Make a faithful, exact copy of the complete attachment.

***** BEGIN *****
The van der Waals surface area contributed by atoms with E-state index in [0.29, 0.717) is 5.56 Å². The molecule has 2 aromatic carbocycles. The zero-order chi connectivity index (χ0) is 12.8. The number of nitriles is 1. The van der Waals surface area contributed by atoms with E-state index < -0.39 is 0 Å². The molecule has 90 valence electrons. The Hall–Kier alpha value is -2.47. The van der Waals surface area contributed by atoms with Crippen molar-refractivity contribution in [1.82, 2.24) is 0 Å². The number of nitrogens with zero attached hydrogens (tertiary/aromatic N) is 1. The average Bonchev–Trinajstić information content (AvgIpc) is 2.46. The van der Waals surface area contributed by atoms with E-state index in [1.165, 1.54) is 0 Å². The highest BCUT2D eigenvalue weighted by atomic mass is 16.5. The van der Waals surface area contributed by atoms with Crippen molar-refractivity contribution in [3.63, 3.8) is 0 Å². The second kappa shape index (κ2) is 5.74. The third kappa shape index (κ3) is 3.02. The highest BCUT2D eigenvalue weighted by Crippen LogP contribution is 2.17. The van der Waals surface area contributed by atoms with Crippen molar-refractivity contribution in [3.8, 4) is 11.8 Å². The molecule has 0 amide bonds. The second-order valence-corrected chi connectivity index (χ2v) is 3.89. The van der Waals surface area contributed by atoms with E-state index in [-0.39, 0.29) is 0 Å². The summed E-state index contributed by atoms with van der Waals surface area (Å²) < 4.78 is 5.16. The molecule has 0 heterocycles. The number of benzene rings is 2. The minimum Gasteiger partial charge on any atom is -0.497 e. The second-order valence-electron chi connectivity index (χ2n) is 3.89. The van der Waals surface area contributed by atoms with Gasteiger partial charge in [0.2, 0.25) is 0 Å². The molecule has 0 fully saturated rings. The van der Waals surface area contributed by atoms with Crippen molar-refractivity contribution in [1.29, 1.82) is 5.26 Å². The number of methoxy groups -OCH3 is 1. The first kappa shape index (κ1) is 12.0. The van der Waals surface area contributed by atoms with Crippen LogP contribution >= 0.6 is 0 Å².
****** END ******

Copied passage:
The van der Waals surface area contributed by atoms with E-state index in [0.29, 0.717) is 5.56 Å². The molecule has 2 aromatic carbocycles. The zero-order chi connectivity index (χ0) is 12.8. The number of nitriles is 1. The van der Waals surface area contributed by atoms with E-state index < -0.39 is 0 Å². The molecule has 90 valence electrons. The Hall–Kier alpha value is -2.47. The van der Waals surface area contributed by atoms with Crippen molar-refractivity contribution in [1.82, 2.24) is 0 Å². The number of nitrogens with zero attached hydrogens (tertiary/aromatic N) is 1. The average Bonchev–Trinajstić information content (AvgIpc) is 2.46. The van der Waals surface area contributed by atoms with E-state index in [1.165, 1.54) is 0 Å². The highest BCUT2D eigenvalue weighted by atomic mass is 16.5. The van der Waals surface area contributed by atoms with Crippen molar-refractivity contribution in [3.63, 3.8) is 0 Å². The second kappa shape index (κ2) is 5.74. The third kappa shape index (κ3) is 3.02. The highest BCUT2D eigenvalue weighted by Crippen LogP contribution is 2.17. The van der Waals surface area contributed by atoms with Crippen molar-refractivity contribution in [3.8, 4) is 11.8 Å². The molecule has 0 amide bonds. The second-order valence-corrected chi connectivity index (χ2v) is 3.89. The van der Waals surface area contributed by atoms with E-state index in [-0.39, 0.29) is 0 Å². The summed E-state index contributed by atoms with van der Waals surface area (Å²) < 4.78 is 5.16. The molecule has 0 heterocycles. The number of benzene rings is 2. The minimum Gasteiger partial charge on any atom is -0.497 e. The second-order valence-electron chi connectivity index (χ2n) is 3.89. The van der Waals surface area contributed by atoms with Gasteiger partial charge in [0.2, 0.25) is 0 Å². The molecule has 0 fully saturated rings. The van der Waals surface area contributed by atoms with Crippen molar-refractivity contribution in [1.29, 1.82) is 5.26 Å². The number of methoxy groups -OCH3 is 1. The first kappa shape index (κ1) is 12.0. The van der Waals surface area contributed by atoms with Crippen LogP contribution >= 0.6 is 0 Å².